Sunday, January 29, 2012


1. I really like Jeanne Ray's Step-Ball-Change. It's fluffy but dammit, the world needs more fluff, not less.

2. I'm reading books for a contest. A few are dumb. One is good. One is well-written but I loathe the main character. I can't seem to grade those books. I've lost confidence about what counts as an important factor. That must mean I'm becoming an expert.

3. I am tempted to look up how many times I whine about contests on this blog, but that will only depress me more.

4. If I number things in this blog, will they seem more significant?

5. Maybe, maybe not but this, definitely.

6. I'll link to this old one about contests but only because I like the song.

Tuesday, January 24, 2012

and one week later. . .

Now if only Amazon would change the description so that people wouldn't be so annoyed by the sudden appearance of another book at the end. Also if only this was making the monies. Ah well.

Like my superb photoshopping? I am the PhotoShopQueen!

Tuesday, January 17, 2012

It's free! as in doesn't cost anything!

Seducing Miss Dunaway has been free at Allromanceebooks for a while. It's been $0.00 at Smashwords for more than a week. AND NOW it's FREE AT AMAZON. 


So you have no excuse. Go pick up a copy. You don't read heart-warming Victorian romances?

Gowwan. Buy it anyway to make my numbers look good. I'm looking for a reason to celebrate so I can buy an expensive cup of coffee with whipped cream on the top.

**  book = yummy coffee for me, but you can buy some too with the money you save getting this FREE NOVELLA.

Victorian Psychics

For the Psychic and the Sleuth I got to dig into some juicy material. Take a society obsessed with death, add a backlash against science and the age of Darwinism--and you have the makings of world in which spiritualism was bound to thrive.   

The characters of that age seem so much more colorful than today’s mediums, showmen, and hacks. Here are two of my favorite famous psychics from the past:

Madame Blavatsky, a Russian living in London, founded the Theosophical Society in 1875. Theosophy means “knowledge of the divine” It was (and still is) based on uniting practitioners with more enlightened spiritual beings from another plane.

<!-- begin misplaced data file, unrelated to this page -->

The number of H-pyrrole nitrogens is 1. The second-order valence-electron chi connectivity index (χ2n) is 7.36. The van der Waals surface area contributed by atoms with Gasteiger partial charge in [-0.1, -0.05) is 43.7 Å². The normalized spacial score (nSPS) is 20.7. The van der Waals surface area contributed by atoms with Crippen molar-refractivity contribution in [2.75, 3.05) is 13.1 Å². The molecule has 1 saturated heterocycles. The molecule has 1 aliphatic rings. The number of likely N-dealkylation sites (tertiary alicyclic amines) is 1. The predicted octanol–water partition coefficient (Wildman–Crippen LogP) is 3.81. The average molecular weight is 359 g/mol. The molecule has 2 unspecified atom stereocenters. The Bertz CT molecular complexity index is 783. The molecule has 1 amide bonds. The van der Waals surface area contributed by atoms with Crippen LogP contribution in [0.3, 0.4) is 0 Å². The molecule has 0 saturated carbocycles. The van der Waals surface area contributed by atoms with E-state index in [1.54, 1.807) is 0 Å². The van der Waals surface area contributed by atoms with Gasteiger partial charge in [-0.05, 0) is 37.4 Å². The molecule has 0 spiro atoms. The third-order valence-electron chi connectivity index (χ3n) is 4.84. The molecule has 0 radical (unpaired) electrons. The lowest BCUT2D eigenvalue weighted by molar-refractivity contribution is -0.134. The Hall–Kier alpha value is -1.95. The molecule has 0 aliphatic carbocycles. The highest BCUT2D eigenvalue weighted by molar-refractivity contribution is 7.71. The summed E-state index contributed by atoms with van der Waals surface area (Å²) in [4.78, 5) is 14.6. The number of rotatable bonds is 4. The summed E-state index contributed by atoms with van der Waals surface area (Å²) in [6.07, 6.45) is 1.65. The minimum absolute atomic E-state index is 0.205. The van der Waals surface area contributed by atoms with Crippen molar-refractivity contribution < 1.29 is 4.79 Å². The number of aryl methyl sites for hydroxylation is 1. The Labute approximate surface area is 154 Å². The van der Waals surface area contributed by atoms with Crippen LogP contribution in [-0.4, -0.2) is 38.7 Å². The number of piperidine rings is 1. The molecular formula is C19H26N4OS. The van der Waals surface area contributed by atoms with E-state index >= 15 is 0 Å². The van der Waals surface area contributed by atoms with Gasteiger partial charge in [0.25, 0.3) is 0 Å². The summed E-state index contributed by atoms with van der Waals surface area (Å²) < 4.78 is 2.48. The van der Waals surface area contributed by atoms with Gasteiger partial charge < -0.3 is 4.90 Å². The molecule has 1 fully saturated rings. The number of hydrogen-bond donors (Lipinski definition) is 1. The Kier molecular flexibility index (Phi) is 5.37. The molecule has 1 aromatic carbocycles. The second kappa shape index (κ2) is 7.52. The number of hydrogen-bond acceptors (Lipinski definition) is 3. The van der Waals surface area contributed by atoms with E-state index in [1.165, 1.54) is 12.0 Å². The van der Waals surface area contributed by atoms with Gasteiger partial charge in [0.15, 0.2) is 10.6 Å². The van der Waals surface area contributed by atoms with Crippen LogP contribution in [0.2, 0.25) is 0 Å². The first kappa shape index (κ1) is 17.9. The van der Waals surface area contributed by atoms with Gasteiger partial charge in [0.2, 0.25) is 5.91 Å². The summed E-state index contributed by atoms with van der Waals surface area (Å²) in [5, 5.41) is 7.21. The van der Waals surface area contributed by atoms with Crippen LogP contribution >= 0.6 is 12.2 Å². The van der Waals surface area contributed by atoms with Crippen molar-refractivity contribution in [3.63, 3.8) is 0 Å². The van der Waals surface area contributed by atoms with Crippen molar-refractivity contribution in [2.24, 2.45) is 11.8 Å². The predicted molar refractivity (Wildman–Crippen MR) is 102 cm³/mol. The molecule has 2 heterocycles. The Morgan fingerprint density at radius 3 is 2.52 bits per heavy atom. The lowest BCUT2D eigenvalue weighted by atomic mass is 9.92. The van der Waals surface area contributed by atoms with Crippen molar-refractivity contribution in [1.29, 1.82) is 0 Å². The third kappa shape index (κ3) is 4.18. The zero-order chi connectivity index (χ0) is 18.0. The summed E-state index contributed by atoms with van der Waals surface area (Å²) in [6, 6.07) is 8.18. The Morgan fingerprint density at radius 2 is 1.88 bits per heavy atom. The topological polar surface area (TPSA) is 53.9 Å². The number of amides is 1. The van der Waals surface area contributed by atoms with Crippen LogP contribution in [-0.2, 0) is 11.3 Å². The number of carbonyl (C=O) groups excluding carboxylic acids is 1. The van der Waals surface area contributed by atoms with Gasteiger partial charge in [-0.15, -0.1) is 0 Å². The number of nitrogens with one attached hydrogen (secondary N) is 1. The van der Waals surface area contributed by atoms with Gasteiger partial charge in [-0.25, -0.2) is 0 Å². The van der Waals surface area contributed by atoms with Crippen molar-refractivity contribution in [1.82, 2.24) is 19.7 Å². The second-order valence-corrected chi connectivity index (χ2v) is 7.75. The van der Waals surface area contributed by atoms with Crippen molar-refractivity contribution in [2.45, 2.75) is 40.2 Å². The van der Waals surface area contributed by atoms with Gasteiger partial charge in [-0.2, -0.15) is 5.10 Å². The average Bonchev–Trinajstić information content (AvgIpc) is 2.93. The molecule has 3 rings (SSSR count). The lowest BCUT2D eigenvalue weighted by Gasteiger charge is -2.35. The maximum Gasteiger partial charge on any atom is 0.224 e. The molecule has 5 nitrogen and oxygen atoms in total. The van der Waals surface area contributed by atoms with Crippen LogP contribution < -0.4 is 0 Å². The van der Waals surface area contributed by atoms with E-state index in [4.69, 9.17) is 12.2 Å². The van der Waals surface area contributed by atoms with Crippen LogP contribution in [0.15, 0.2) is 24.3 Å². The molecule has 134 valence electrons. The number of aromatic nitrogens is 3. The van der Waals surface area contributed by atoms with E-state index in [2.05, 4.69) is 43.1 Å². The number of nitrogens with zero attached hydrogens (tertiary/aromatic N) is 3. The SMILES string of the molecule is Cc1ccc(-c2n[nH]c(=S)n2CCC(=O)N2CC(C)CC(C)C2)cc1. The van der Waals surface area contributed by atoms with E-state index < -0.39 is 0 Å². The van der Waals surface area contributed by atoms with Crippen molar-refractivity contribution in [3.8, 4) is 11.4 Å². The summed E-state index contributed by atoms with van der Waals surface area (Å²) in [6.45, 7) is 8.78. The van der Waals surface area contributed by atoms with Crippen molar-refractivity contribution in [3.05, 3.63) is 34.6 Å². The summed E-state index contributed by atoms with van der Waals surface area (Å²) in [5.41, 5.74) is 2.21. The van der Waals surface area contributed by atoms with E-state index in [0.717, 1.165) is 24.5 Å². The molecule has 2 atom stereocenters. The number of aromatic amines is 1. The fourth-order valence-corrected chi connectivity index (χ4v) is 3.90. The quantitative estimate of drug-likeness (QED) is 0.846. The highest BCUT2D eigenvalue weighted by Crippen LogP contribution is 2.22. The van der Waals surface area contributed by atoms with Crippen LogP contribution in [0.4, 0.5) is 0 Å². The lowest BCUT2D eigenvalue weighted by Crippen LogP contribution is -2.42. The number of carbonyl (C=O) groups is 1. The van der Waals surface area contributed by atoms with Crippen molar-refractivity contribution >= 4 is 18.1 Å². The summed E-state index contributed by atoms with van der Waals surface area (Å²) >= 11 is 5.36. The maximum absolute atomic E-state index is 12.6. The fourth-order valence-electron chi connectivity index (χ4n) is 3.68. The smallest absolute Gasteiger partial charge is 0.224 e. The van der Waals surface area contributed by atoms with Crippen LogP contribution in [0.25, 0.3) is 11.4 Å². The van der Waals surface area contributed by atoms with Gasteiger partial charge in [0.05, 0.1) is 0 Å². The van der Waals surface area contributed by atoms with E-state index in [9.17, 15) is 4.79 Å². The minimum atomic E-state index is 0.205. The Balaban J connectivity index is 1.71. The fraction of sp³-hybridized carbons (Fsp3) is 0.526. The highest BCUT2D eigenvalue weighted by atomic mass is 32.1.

From a website celebrating Madame Blavatsky:
In the 1800's they [the spirits from another dimension] had been searching for a century for the next messenger and finally settled upon Helena Blavatsky, born to a noble Russian family. She saw the master who would be her teacher in her dreams as a child. She met him in Hyde Park in London when she was 20. She managed to enter Tibet and was trained by those masters in Tibet from 1868 to 1870. From 1875 through her death in 1891 she spread that message around the world.

Not everyone is impressed by Madame B. though.  Simon Doonan describes her as
Fantasist, fabulist, spiritualist, Theosophist and all-round bullshit artist, Madame Blavatsky was as savvy as L. Ron Hubbard and as batty as Anne Heche, circa 2001. Born in the Ukraine in 1831, Helena Petrovna Hahn inherited a vivid imagination from her romance novelist mother and a massively bossy disposition from her colonel dad. . .

Spiritual authority came to Madame via dead holy men, "The Mahatmas," via whom she channeled massive unreadable texts which she published as Isis Unveiled and The Secret Doctrine, among others. . .
At various points in her career, she was busted for fakery and for plagiarism. Her worst moment came when some associates, a Mr. and Mrs. Coulomb, ratted on her, revealing all the trap-door tricks of her side-show Mahatmas and her “apparitions.”
(From the Daily Beast.)

Daniel Dunglas Home (he took the middle name to prove he was related to Scottish royalty) is probably my favorite because he put on such a good show. He was a Scottish medium who counted on more than just the words of the ancients to capture an audience. 

the hair! the cloak! the skull! 
During his sessions, he levitated--and sometimes furniture and other people did too. He spoke with the dead, and there were all sorts of rappings and noises as well as a mysterious accordion that could play itself. Harry Houdini described him as 'one of the most conspicuous and lauded of his type and generation'. 

Home managed to impress Sir Arthur Conan Doyle who pointed out that the psychic (the first to use that term) was unusual in that he could manage all four different types psychic power:  

direct voice (the ability to let spirits audibly speak); trance speaker (the ability to let spirits speak through oneself); clairvoyant (ability to see things that are out of view); and physical medium (moving objects at a distance, levitation, etc., which was the type of mediumship had no equal)

Home conducted hundreds of séances with some fabulous spooky fun. Spirit hands of dead babies touched the visitors and appeared on Home's arm. Tables flew up to the ceiling and then floated down as lightly as a snowflake.  Here's a great picture of some levitation action at one of his sessions (from an article when Home was only twenty-two).

Like Marsh, the medium we wrote about in the Psychic and the Sleuth, Home had relatives who were also supernatural—his own mother had a reputation as a seer. She supposedly even predicted her own death. The young Home eventually ended up in the custody of his aunt, who hauled him to the US. The aunt grew so upset by the “unearthly conversations” Home held with the spirits, she booted him out when he was seventeen.

Home gained a reputation as a medium in New England. Eventually he sailed off to Europe where he impressed people like Elizabeth Barrett Browning (though not her husband, Robert Browning, who wrote the funny dramatic monologue, Sludge the Medium, about Home. I love that thing.)